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Recognizing the Institutional Benefits of Bar-Code Point-of-Care Technology

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Abstract:

Background: The application of bar-code technology to medication administration is growing, and its benefits are increasingly recognized. This article describes a hospital's experience with bar-code point-of-care (BPOC) technology and discusses the benefits of BPOC, considers the essential role of the pharmacist when implementing BPOC in a hospital setting, and provides a financial model for cost avoidance using a BPOC system.

Implementing BPOC: In 1998 Northern Michigan Regional Health System (Petoskey, Mich) partnered with a software company to create a BPOC system. Major milestones associated with implementation were involving and preparing end users, examining the hospital's entire medication process, updating the formulary and mapping drugs accurately, and identifying a process to maximize bar-code label attachment to medications.

Results: Visibility of prevented errors increased as compared with occurrence reports. Among the prevented errors, approximately 25% of the not-due errors occurred between shifts or between caregivers; wrongdose errors included nurse attempts to give one tablet when two were ordered and giving two tablets when one was ordered; and wrong-patient errors were predominantly associated with intravenous piggyback medications. Omitted doses or missed doses were virtually eliminated by BPOC.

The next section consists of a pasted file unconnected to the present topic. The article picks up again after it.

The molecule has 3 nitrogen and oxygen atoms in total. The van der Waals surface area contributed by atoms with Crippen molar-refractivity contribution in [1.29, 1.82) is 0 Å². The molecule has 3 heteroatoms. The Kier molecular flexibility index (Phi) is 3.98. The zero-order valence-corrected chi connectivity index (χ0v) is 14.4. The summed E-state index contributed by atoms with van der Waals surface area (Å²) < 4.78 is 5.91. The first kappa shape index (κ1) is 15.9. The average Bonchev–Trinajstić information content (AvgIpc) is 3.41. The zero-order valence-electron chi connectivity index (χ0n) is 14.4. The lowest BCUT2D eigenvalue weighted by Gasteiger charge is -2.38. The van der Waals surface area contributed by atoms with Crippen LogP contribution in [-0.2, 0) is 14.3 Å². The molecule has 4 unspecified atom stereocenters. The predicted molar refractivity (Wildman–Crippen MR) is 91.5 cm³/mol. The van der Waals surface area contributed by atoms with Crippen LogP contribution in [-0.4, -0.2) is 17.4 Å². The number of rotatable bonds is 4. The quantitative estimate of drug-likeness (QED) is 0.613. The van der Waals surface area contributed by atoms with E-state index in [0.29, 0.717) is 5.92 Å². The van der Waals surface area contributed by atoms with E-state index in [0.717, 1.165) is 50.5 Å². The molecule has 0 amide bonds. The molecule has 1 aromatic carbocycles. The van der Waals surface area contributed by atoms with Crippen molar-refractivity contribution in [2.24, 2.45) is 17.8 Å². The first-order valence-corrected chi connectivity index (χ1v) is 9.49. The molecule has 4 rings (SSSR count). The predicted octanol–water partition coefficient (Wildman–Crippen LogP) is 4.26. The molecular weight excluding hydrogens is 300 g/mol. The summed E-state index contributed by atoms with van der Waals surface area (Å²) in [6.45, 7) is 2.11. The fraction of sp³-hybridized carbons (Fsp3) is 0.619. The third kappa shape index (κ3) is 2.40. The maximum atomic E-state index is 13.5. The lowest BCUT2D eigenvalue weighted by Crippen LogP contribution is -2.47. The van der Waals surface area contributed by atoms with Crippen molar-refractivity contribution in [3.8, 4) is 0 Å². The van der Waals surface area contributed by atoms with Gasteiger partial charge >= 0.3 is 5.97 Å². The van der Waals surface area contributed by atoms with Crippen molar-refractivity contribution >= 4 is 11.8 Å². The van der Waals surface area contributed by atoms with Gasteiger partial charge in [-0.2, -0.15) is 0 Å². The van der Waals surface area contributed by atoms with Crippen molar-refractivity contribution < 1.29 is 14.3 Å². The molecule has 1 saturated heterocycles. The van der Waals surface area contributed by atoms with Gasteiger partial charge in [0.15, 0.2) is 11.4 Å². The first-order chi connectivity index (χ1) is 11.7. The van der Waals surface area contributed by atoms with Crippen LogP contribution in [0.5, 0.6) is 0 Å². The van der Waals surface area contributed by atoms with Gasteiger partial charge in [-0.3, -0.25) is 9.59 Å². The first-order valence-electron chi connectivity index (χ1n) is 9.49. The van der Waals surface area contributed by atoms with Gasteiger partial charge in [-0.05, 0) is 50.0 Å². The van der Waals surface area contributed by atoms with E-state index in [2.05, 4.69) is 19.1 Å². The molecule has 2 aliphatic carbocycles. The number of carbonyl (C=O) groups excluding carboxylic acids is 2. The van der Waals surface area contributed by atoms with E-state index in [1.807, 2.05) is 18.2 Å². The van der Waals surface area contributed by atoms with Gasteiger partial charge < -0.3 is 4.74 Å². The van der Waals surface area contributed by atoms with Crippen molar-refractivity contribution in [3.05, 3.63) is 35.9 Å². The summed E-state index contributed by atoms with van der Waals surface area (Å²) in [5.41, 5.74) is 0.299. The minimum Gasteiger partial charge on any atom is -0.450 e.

Discussion: A BPOC system provides a much-needed safety net at the bedside to avert potentially injurious medication errors. Another benefit that a BPOC system provides is a record of actual medication administrations. Conducting a thorough assessment of a hospital's readiness for a BPOC system will guide system implementation and help avoid potential installation pitfalls.

Document Type: Research Article

Publication date: 2003-07-01

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  • The Joint Commission Journal on Quality and Patient Safety will be published by Elsevier beginning in 2017! For readers who receive access to the journal through their institutions, the journal can now be found on ScienceDirect (http://www.sciencedirect.com/science/journal/15537250). For librarians looking to subscribe to the journal for their institutions please contact your Elsevier Account Manager or visit www.myelsevier.com for more information. All other readers, please visit http://www.jointcommissionjournal.com/ to subscribe to the journal or to claim your access for an existing subscription.
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